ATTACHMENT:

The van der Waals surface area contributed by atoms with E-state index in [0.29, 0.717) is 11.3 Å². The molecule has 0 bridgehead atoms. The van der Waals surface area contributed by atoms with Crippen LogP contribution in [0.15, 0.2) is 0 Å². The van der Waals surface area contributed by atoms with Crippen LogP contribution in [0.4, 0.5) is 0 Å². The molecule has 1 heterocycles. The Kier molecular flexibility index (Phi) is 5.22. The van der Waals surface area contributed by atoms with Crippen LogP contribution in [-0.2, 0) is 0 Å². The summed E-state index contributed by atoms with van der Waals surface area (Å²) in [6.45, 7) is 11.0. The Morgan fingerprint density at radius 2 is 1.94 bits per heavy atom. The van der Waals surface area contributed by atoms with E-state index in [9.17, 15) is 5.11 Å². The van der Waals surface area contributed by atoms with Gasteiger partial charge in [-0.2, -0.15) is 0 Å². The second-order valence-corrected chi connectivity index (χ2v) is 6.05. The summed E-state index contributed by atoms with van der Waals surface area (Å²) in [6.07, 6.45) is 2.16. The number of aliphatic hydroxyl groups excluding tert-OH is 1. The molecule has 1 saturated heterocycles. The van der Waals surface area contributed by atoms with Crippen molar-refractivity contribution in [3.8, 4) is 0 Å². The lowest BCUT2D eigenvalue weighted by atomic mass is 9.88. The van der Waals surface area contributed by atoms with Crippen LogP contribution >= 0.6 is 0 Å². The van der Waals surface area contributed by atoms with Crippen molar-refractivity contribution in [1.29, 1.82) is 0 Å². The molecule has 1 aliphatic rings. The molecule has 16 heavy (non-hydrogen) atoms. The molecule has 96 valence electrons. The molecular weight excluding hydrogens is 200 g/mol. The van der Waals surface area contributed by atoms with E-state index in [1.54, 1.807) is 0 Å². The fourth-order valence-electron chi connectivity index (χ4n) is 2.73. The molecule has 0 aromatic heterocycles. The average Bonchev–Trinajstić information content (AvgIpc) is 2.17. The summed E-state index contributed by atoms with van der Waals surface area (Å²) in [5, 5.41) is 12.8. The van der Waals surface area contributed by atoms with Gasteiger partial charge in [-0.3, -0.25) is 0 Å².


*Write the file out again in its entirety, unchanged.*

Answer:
The van der Waals surface area contributed by atoms with E-state index in [0.29, 0.717) is 11.3 Å². The molecule has 0 bridgehead atoms. The van der Waals surface area contributed by atoms with Crippen LogP contribution in [0.15, 0.2) is 0 Å². The van der Waals surface area contributed by atoms with Crippen LogP contribution in [0.4, 0.5) is 0 Å². The molecule has 1 heterocycles. The Kier molecular flexibility index (Phi) is 5.22. The van der Waals surface area contributed by atoms with Crippen LogP contribution in [-0.2, 0) is 0 Å². The summed E-state index contributed by atoms with van der Waals surface area (Å²) in [6.45, 7) is 11.0. The Morgan fingerprint density at radius 2 is 1.94 bits per heavy atom. The van der Waals surface area contributed by atoms with E-state index in [9.17, 15) is 5.11 Å². The van der Waals surface area contributed by atoms with Gasteiger partial charge in [-0.2, -0.15) is 0 Å². The second-order valence-corrected chi connectivity index (χ2v) is 6.05. The summed E-state index contributed by atoms with van der Waals surface area (Å²) in [6.07, 6.45) is 2.16. The number of aliphatic hydroxyl groups excluding tert-OH is 1. The molecule has 1 saturated heterocycles. The van der Waals surface area contributed by atoms with Crippen molar-refractivity contribution in [3.8, 4) is 0 Å². The lowest BCUT2D eigenvalue weighted by atomic mass is 9.88. The van der Waals surface area contributed by atoms with Crippen LogP contribution >= 0.6 is 0 Å². The van der Waals surface area contributed by atoms with Crippen molar-refractivity contribution in [1.29, 1.82) is 0 Å². The molecule has 1 aliphatic rings. The molecule has 16 heavy (non-hydrogen) atoms. The molecule has 96 valence electrons. The molecular weight excluding hydrogens is 200 g/mol. The van der Waals surface area contributed by atoms with E-state index in [1.54, 1.807) is 0 Å². The fourth-order valence-electron chi connectivity index (χ4n) is 2.73. The molecule has 0 aromatic heterocycles. The average Bonchev–Trinajstić information content (AvgIpc) is 2.17. The summed E-state index contributed by atoms with van der Waals surface area (Å²) in [5, 5.41) is 12.8. The van der Waals surface area contributed by atoms with Gasteiger partial charge in [-0.3, -0.25) is 0 Å².